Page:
The reduction of protein synthesis.

The facilitation of protein to glucose.

The halting of tissue growth.
It is therefore essential that cortisol release is controlled if one is to facilitate muscle growth. As well as being released under conditions of stress and high temperature cortisol is also released first thing in the morning. Morning aerobics have been thought to be effective for this very reason.

However this is misguided thinking because exercising on an empty stomach first thing in the morning has been shown to actually intensify cortisolís effects thus resulting in further muscle loss, and consequently metabolic resistance to body fat loss.

There is not a lot a bodybuilder can do in terms of completely restricting cortisol release as, although cortisol can be problematic for bodybuilders, it is an important hormone nevertheless. The vital functions that cortisol govern are the regulation of inflammatory responses in the body and the balancing of blood sugar in times of stress.

It is excess cortisol that is the problem for bodybuilders not cortisol per se. The dangers of excess cortisol are:

Reduced growth hormone, and testosterone output.


Reduced muscle and increased abdominal fat.

Impaired memory and learning.

Reduced glucose utilization.

Impaired immunity.

Controlling Cortisol Release

Although cortisol release cannot be prevented, it can, and should, be controlled. Controlling the release of cortisol can be achieved by employing the following methods:

Exercise (aerobically and with weights): This may seem like a paradox but correct exercise, although it increases stress, will negate the effects of cortisol in the long term. The key is to not overtrain and to do just enough to adequately stimulate the particular system being training (muscular or aerobic). Aerobic sessions should be kept at between 30 and 45 minutes and weight sessions should be no longer than 45 minutes.
The endorphin release from these two types of exercise should offset any release in cortisol. Exercise will, during and straight afterward, place the body in a catabolic state but provided the sessions are not to long and nutritional needs are met a relaxed state will ultimately be achieved, and cortisol release will be controlled. Weight training also increases growth hormone which offsets cortisone release.

Nutrition: Nutrition is important at all times of the day for bodybuilders. To control cortisol release eating first thing in the morning and directly after a workout are optimum times. This is because in these most stressful times insulin does not have the nullifying effect it normally has on cortisol and diet must facilitate an insulin release directly. Both carbohydrates and protein are important at these times.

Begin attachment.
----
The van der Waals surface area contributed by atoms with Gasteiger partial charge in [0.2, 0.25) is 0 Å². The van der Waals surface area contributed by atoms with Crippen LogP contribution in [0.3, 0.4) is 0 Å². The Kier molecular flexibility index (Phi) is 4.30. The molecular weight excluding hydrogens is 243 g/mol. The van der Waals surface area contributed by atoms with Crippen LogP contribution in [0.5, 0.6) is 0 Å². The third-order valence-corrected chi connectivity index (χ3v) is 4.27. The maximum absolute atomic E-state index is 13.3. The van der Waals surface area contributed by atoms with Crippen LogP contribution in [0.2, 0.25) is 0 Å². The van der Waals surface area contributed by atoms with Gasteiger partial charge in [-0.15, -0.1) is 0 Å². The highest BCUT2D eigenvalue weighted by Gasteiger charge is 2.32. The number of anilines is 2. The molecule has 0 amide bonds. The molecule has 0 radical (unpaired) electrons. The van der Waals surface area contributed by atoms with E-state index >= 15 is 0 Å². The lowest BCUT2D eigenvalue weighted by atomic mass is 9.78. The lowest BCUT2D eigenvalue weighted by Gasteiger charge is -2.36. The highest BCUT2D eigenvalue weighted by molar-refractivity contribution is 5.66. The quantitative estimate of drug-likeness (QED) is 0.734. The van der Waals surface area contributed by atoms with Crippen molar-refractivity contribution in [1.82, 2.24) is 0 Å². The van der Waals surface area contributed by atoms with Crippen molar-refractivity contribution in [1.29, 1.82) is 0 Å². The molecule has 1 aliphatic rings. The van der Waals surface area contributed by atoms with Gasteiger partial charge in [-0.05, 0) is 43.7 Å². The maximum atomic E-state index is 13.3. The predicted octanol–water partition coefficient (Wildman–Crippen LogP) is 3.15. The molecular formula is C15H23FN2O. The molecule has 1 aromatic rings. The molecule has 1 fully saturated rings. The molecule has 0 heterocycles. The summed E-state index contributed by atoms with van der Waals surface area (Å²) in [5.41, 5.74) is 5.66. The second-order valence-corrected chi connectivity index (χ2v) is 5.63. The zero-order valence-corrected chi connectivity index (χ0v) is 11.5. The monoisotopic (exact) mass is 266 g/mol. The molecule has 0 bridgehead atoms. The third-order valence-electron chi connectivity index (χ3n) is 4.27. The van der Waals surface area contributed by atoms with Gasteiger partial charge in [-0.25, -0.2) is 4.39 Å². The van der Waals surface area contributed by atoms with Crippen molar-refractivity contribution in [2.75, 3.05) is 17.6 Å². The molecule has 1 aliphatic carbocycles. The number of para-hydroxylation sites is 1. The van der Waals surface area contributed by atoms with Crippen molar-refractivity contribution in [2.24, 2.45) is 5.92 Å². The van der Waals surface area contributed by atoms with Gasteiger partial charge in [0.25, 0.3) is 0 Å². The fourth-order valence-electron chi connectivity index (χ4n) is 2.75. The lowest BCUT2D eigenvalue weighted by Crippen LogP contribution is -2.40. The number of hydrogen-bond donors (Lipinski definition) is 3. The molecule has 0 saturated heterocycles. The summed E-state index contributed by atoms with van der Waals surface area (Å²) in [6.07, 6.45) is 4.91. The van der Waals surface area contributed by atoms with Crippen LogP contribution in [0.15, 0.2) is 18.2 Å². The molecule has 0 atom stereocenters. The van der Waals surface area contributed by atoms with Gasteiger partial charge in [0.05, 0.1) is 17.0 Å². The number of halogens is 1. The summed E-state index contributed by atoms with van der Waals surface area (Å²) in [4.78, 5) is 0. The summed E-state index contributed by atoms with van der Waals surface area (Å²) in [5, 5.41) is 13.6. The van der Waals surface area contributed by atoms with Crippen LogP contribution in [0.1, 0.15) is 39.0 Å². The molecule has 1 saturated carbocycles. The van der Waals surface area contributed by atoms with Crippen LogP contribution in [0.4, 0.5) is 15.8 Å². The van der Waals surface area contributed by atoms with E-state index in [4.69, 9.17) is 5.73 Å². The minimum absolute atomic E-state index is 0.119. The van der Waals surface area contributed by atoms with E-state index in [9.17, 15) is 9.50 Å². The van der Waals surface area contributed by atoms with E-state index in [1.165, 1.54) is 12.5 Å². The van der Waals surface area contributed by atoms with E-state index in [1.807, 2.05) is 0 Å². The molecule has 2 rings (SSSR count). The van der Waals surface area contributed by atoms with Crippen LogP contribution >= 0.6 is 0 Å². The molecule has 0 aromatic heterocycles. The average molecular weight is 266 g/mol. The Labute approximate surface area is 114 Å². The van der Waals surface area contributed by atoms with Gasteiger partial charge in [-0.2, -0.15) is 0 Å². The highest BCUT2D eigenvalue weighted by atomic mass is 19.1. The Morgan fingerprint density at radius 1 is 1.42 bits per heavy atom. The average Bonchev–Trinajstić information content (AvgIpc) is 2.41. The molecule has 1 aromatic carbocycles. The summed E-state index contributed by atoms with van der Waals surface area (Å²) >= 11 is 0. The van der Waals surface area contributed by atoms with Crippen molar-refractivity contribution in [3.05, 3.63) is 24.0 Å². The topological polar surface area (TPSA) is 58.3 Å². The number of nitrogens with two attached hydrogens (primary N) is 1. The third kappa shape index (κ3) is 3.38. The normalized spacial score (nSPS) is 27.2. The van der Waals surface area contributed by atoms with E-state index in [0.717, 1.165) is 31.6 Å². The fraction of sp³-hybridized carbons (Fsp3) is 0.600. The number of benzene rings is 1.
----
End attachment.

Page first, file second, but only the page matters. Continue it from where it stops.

Stress management: Given that cortisol is released in response to stressful life events, whether they be of a physical or psychological nature, it is important to try to control these events. For example, it would be wise to try to relax whenever possible and to try not to overreact to trivial things like losing ones shoes etc. Every time this happens cortisol is released and gains are compromised. Think of what we could achieve if stressful events were relatively few.

Supplement with glutamine: In addition to vitamin C, glutamine may help to reduce cortisol by supplying cortisol with blood glutamine. Cortisol will not have to destroy muscle to obtain it.

Sleep: Cortisol is at its lowest and growth hormone is at its highest during slow wave sleep (deepest stage of sleep). Ensure that this stage of sleep is attained every night.

Limiting caffeine intake: As little as 2-3 cups of coffee per day can elevate cortisol levels due to the stimulating effect of caffeine.

Increase vitamin C intake: Research has shown that patients receiving 3 grams of vitamin C per day experience lower cortisol levels (Peters, Anderson & Theron, 2001).

As one trains and diets according to the dictates of tried and tested bodybuilding strategies it is well worth noting the implications of cortisol release. Its effect on the body can be deleterious if not controlled effectively and the bodybuilder should strive to employ the methods outlined in this article if success is desired.


Peters EM, Anderson R. Theron AJ. Attenuation of increase in circulating cortisol and enhancement of the acute phase protein response in vitamin C-supplemented ultramarathoners. Int. J Sports Med 2001 Feb;22(2):120-6.
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Old 08-01-04, 08:40 AM
One more good read for ya...
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What Happens to your Muscles Overnight? Article
By: John Berardi

Do you remember back when your momma read bedtime stories to you? You know, illustrated children's books spinning tales of old Gepetto and Pinnochio, Jack and his Beanstalk, and Raskolnikov and his Crime and his Punishment. What's that?

No one ever read Crime and Punishment to you? Okay, just kidding about that one, but in all seriousness, one of the themes that makes a great children's story is the clear delineation between good and evil. When you're a kid, you know whom to love and you know whom to hate.

Thinking back, one of my favorite stories was the legend of Robin Hood. This story told of a daring outlaw who robbed from the rich and gave to the poor. In my youth I was enamored with his cunning and his loyalty to his friends. It was always satisfying when his quick wit allowed him to make a fool of the powerful Sheriff of Knottingham.